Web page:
Dezeen Magazine

Neville Brody and Nike typography collaboration

Neville Brody and Nike design "modular and slightly industrial" typography for England women's kits

Graphic designer Neville Brody has collaborated with Nike to create a typography for the England women's football kit that references the original Wembley Stadium's art deco origins.

The lettering and numbers are an updated version of the typeface that Brody created prior to the 2014 World Cup for the England men's team football kits.

Stencil-like typeface by Neville Brody on the back of a football shirt
Neville Brody designed the typeface in collaboration with Nike

This typeface is taller and lighter to accommodate reduced sizing and features more angled elements with stencil-like lines "to bring more of an inventive and creative narrative," according to Brody.

"It evolved from the same core spine and approach [as the 2014 typeface] but was reconfigured according to the different form and proportions of the kit," the designer told Dezeen.

Typeface showing blue and white lettering spelling out the names of England Lionesses
It was created for the England women's football team

The blue and white characters take cues from the recently released kit on which it is emblazoned, designed by Nike to pay homage to 100 years of Wembley Stadium, which first opened in 1923.

Art deco-style patterns and a chalk-coloured hue modelled on the original stadium's brick facade characterise the kit's blue and white shirts respectively.

Stencil-like slits on numbers on the back of an England football shirt
The typeface's numbers feature stencil-like slits

"We incorporated many architectural and stylistic elements, which were also featured as a central part of the pattern Nike's team had created for the textile print," explained Brody.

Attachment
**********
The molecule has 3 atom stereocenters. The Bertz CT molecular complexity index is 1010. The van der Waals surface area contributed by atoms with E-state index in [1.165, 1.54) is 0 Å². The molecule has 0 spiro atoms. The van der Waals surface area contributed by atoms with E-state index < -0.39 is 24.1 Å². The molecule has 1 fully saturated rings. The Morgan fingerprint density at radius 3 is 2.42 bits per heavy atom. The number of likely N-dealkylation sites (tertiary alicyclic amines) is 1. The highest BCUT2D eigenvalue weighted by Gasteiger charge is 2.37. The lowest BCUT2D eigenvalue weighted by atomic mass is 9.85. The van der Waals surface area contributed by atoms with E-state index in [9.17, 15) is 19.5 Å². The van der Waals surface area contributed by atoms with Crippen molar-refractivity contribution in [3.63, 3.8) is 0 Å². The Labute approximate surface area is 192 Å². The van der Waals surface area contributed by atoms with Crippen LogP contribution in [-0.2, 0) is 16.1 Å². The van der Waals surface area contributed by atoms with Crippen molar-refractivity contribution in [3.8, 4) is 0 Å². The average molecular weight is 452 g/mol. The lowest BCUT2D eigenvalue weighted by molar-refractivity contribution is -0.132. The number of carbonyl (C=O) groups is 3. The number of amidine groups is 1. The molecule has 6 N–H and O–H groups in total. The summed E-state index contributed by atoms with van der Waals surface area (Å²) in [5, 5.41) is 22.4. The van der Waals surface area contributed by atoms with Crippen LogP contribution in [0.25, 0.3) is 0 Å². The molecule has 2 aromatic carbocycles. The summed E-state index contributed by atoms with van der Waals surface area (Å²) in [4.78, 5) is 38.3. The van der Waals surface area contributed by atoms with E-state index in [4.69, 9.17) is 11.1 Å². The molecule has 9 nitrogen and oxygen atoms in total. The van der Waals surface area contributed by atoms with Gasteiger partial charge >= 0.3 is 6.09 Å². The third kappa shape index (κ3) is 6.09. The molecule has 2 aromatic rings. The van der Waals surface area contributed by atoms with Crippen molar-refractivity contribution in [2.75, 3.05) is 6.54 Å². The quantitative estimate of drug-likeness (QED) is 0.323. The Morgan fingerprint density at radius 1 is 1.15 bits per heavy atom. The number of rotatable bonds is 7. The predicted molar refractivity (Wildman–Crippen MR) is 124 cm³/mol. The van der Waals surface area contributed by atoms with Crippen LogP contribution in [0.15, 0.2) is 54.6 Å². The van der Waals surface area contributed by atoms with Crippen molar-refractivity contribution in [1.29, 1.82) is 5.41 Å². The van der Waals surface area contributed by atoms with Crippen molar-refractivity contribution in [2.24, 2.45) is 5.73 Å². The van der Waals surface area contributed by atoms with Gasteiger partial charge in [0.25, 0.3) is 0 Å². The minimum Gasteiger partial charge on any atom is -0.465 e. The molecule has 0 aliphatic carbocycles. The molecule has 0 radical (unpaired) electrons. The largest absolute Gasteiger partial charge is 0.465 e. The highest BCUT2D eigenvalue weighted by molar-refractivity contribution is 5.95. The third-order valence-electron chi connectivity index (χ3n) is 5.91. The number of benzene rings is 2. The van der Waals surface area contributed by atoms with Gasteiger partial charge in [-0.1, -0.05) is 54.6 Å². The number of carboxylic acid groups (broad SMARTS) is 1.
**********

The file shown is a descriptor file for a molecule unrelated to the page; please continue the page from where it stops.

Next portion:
"These included angled cuts, strokes and use of negative space and a geometric approach to how curves joined straight lines."

The typeface's stencil-like design also featured in its 2014 iteration and cuts through the large numbers displayed on each player's shirt.

"The stencil feel functions as a means to create lettering that feels modular and slightly industrial, emphasising team dynamics and efficient organisation," added the designer.

Typeface designed by Neville Brody and Nike
Legibility was a key concern when creating the lettering and numbers

Brody said that while some of the original ideas for the typeface were more "adventurous", the designer and his team worked with Nike to ensure that the typeface remained legible – especially on-screen during a fast-paced match.

"Exploring the boundary between legibility and abstraction was a major part of our development process, seeking the sweet spot between expression and function," explained Brody.

The England team – also known as the Lionesses – debuted the kits during the first-ever Women's Finalissma, in which the winners of the UEFA Women's Euro cup meet the winners of the CONMEBOL Copa América Femenina, which the team won against Brazil last week.

On Tuesday, the Lionesses wore the kit to play Australia in an international friendly game, but one in three players' names were removed from their shirts to highlight the statistic of people born in the UK today who are expected to develop dementia.

The kit also features period-conscious blue shorts that are fitted with an ultrathin absorbent liner so that players can bleed more comfortably and discreetly during a match.

Known for his typography design, Brody previously created Coca Cola's first own-brand typeface.

The images are courtesy of Brody Associates